______________________________________BA______________________________________262 0263 The current ratio declined at the third consecutive year-end to264 0265 0266 0267 0268 0269 0270 0______________________________________
This illustrates the display of the one true Primary Formula with all other Primary Formulas displaying the constant, zero.
In the preferred embodiment, beneath each Primary Formula set, a Selection Formula (at 20) tests each formula in the set to redisplay the one true phrase. The Selection Formula (itself located in BA271) is in the following format:
BA271 @IF(BA262<>"0",BA262,@IF(BA263<>"0",BA263,@IF(BA264<>"0",BA264, @IF(BA265<>"0",BA265,@IF(BA266<>"0",BA266, @IF(BA267<>"0",BA267,@IF(BA268<>"0",BA268,@IF(BA269<>"0",BA269, @IF(BA270<>"0",BA270,"0")))))))))
This translates as: if BA262 is not equal to zero (the constant) display its phrase, if BA263 is not equal to zero, display its phrase, and so forth through BA270. If all formulas should be equal to zero, the Selection Formula will also display a zero. (This can be a possibility if the particular test of database indicators is inappropriate based on the particular database.)
Other related formulas (or sets of related formulas) the Dependent Formulas, are simultaneously tested (at 22). These may contain additional phrases, database extracts, or punctuation and are designed to be displayed in order, adjacent to and to the right of the Primary Formulas described above if the Primary Formula is true. If the Primary Formula is not true, these will also display the constant. (These Dependent Formulas may vary depending upon which Primary Formula is the true one.) The combination of the one true Primary Formula and the adjacent Dependent Formula(s) form a complete sentence for inclusion in the Analytical Report.
The preferred embodiment for those situations where the Dependent Formula(s) do not vary depending on which Primary Formula is true is as follows: The Dependent Formulas are placed adjacent to the Selection Formula and if the Selection Formula is not equal to the constant, the Dependent Formulas then display the balance of the desired sentence. If the Selection Formula is equal to the constant, each Dependent Formula will also display the constant. (For an example of the preferred embodiment when the Dependent Formula(s) do vary, please see page 16.)
An example of Dependent Formulas are those necessary to complete the sentence describing the current ratio. In this instance, there are two Dependent Formulas: the first displays the value of the current ratio for 1987; the second displays a period.
The Dependent Formulas in this instance would be in the format:
These formulas appear to the right of the Selection Formula allowing room for the narrative phrase to be displayed. The first translates as: if the Selection Formula in BA271 is not equal to zero (and therefore displays a phrase), display the value in BC246 (the current ratio for 1987), otherwise display a zero. The second translates as: if the Dependent Formula in BJ271 is not equal to zero, display a period, otherwise display a zero.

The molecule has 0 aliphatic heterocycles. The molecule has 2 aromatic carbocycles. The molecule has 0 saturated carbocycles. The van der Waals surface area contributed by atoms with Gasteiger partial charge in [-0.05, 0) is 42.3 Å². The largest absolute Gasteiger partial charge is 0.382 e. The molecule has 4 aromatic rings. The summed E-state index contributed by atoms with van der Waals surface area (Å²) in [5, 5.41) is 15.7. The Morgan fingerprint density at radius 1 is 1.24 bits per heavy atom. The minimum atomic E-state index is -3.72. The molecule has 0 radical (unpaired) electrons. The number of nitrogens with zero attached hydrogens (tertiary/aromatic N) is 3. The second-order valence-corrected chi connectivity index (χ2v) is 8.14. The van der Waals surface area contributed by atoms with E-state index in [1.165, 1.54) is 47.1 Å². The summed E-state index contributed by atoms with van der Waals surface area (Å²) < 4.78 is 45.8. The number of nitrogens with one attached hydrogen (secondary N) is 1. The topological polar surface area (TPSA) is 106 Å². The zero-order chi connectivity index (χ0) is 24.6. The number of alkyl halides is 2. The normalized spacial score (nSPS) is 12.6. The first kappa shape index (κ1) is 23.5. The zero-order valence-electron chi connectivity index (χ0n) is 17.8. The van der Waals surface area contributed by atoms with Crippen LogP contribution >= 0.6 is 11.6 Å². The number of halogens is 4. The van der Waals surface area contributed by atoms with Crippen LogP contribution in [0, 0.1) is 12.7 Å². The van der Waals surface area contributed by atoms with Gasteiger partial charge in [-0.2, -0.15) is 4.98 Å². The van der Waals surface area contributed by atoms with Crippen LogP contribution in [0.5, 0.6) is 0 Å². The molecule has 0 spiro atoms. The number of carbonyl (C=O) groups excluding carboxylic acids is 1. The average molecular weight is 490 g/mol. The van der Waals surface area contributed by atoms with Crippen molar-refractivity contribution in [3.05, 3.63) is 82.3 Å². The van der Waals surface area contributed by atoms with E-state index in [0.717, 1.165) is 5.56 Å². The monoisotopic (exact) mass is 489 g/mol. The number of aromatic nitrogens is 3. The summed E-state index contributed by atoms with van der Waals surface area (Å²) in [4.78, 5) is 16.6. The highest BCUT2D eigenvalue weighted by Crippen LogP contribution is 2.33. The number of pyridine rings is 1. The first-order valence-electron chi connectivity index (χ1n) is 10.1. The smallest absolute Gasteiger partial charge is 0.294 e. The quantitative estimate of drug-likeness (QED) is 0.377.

Accordingly, the complete Decision Area for the current ratio would be displayed on the screen as follows:
______________________________________ PRIMARY FORMULAS BA262 0263 The current ratio declined at the third consecutive year-end to264 0265 0266 0267 0268 0269 0270 0BA BB BC BD BE BF BG BH BI BJ BK DEPENDENTSELECTION FORMULA FORMULAS271 The current ratio declined at the third consecutive year-end to 1.5.The two Dependent Formulas are shown in columns BJ andBK in row 271 (There are no formulas in cells BB271 - BI271.)______________________________________
Referring to FIG. 2, this chart illustrates the methodology of the Analytical Report Area of the analysis program. This area of the program contains a standardized heading format, which through formulas, duplicates information from the database such as the name of the company being analyzed, the most recent fiscal year being analyzed, the initials of the individual who spread the financial statements, and other general type information which will be displayed at the top of each report page. Additionally, there are fixed titles and subtitles of each analytical topic to be discussed. Within the areas between the fixed titles are Transfer Formulas (at 24) at the beginning of each line of the Analytical Report where a comment may be made. (Transfer Formulas are designed to display the Primary Formula and Dependent Formula(s) chosen by the Selection Formula (at 20). If the Selection Formula (and therefore the Dependent Formula.(s)) is equal to zero, the Transfer Formula will display a blank space (at 30).) These Transfer Formulas concatenate the Primary and Dependent formulas for optimal appearance of the final report. (Punctuation can be inserted in the concatenation process or incorporated into Dependent Formulas.) The result is to provide properly spaced complete sentences in the Analytical Report.